If you're just not into keeping tabs on a bunch of stocks but still want to build a nice retirement nest egg, you've got options. Exchange-traded funds, or ETFs, are baskets of equities usually chosen based on a theme or category that offer all the long-term upside of the stock market, but without all the usual ups and downs of trading individual stocks. The trick is simply figuring out which ETFs are your best buy-and-hold options.

Here's a look at three of your best ETF bets for a retirement portfolio.

1. SPDR S&P 500 ETF Trust

It's a pick that's so predictable it's almost become cliche. But, there's a reason the SPDR S&P 500 ETF Trust (SPY -1.38%) continues to top lists of suggested retirement investments. That is, the broad market itself offers highly reliable, solid long-term returns. In this case, the S&P 500 averages gains of about 10% per year.

You can theoretically do better. Statistically speaking, though, you probably won't. After all, not even the professional stock pickers consistently outperform their index-based benchmarks.

Standard & Poor's regularly reports on the mutual fund industry's relative performance. The so-called SPIVA (short for "S&P Indices Versus Active") scorecard is updated every six months, comparing the results of actively managed funds to their most relevant market index. Over the course of the past five years, 74% of actively managed domestic large-cap mutual funds failed to beat the S&P 500. If you stretch the time frame out to 20 years, 94% of the actively managed large-cap funds offered to U.S. investors failed to outperform the S&P 500.

Beating the market is tough to do with any consistency. Most fund managers can't do it, and they're devoting a full-time effort to the matter, armed with all sorts of data and tools. While there's something to be said for a simpler approach to stock picking, that approach rarely offers an individual investor an edge when going up against much bigger, institutional investors competing for gains.

2, iShares Global Clean Energy ETF

To be clear, the entirety of your portfolio need not be tied up in a single S&P 500-based exchange-traded fund. There are pockets of the market with clear market-beating potential. You just have to be willing to leave these funds alone for a while and let them do their thing. One of these pockets involves the continued adoption of alternative energy sources. A top way to plug into this megatrend is with the iShares Global Clean Energy ETF (ICLN -2.52%).

Admittedly, this fund -- along with many of the stocks it holds -- has performed erratically since the ETF was launched back in 2008, dishing out more net losses than gains during that time. In retrospect, though, that weakness was rooted in the tremendous euphoria surrounding these companies before they were ready to live up to the hype. The balance between the actual opportunity and the renewable energy industry's capacity to deliver electricity is far healthier now. Indeed, there may now be more opportunity than capacity.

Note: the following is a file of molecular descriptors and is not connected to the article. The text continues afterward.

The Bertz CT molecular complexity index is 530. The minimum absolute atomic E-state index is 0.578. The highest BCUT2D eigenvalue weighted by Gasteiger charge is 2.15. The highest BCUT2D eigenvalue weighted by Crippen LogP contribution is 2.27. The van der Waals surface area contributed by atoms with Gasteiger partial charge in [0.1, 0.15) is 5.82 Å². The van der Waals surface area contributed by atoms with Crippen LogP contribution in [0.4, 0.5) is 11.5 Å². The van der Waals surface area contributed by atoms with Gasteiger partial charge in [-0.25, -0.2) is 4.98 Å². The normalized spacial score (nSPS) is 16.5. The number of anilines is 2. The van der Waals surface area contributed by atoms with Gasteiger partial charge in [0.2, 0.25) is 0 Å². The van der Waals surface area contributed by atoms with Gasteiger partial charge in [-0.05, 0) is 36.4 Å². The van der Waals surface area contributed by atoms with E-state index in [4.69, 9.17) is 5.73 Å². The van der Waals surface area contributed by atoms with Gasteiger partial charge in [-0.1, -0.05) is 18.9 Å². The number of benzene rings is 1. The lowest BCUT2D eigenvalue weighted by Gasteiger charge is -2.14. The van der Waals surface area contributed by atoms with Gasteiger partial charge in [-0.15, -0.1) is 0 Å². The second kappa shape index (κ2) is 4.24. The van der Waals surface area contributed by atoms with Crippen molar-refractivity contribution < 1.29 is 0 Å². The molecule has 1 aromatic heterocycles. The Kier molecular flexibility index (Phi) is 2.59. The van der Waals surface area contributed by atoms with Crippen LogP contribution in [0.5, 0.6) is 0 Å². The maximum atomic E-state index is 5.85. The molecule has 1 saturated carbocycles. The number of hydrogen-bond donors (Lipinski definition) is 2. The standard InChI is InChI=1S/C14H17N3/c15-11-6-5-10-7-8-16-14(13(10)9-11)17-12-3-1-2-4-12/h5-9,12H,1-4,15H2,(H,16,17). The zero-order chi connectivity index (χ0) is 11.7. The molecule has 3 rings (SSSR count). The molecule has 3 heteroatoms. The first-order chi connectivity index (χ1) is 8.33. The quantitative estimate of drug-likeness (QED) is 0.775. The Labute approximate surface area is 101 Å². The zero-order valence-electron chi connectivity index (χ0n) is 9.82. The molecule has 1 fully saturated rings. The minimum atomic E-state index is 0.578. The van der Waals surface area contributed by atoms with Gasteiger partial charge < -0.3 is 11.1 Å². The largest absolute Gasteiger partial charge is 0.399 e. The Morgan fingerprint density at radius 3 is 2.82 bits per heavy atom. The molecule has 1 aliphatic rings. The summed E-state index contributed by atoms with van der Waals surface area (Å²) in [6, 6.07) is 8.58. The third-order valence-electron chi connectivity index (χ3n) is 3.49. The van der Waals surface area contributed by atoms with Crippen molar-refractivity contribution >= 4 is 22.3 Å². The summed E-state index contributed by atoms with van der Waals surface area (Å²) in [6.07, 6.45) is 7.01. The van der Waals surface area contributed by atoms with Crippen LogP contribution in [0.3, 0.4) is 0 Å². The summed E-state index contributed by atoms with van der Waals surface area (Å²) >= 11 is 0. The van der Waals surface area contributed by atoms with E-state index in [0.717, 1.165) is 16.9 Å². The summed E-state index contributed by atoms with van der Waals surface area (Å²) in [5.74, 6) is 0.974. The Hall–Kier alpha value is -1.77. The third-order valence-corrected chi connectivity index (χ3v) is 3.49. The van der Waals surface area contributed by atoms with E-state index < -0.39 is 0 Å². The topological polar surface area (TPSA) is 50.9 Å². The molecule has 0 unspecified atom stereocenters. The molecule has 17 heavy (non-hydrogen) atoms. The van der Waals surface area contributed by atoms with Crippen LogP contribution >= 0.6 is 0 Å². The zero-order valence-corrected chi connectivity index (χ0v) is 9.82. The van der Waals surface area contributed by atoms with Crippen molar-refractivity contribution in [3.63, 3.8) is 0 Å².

Take solar power as an example. Although solar panels accounted for nearly half of the United States' increase in power production capacity in 2022, the Energy Information Administration says it still only accounts for about 5% of the country's total electricity production. The agency, however, also says solar will generate about 20% of the nation's power by 2050. That's a fourfold increase in less than 30 years, and a huge opportunity for companies like First Solar and Enphase Energy, both of which are components of this fund.

The thing is, that's just solar, and that's just in the United States. The rest of the world and the rest of the renewables business is looking ahead at the same sort of growth.

3. Vanguard Dividend Appreciation Index Fund

Finally, add the Vanguard Dividend Appreciation Index Fund (VIG -1.26%) to your list of ETFs that may be all you need to own in your retirement fund.

This ETF's current yield of just under 2% is respectable, but not exactly exciting; there are higher-yielding options out there. Just as the name suggests, though, the Vanguard Dividend Appreciation Index Fund is designed to drive reliable dividend increases over time. And it's done just that. Last year's total payouts of $2.97 per share are more than twice the fund's annual dividend from just 10 years earlier. If history repeats itself (and there's no reason to suspect it won't), this ETF's annual dividend payment will double again by 2032.

VIG Chart

VIG data by YCharts

The bullish argument for holding this fund isn't just the ever-increasing payout. As the chart above shows, there's also capital appreciation on the table here. The ETF's price has also nearly tripled over the course of the past 10 years, outpacing its dividend's growth.

That's superficially surprising to some investors. After all, dividend-paying companies typically aren't known for big-time growth.

But the fund's performance actually makes good sense. Companies that are capable of upping their payouts year in and year out are capable of doing so because their businesses are built to last regardless of the economic environment. This is the sort of resiliency investors are willing to pay for -- and come back to -- when they remember there's a great deal to be said for reliability.

The only catch? Even if you're reinvesting the Vanguard Dividend Appreciation Index Fund's dividend payments in more shares of the ETF, your net gains may feel like they're getting a slow start. They'll accelerate every year you own the fund, however, meaning most of your growth will materialize in just the last few years of your holding period.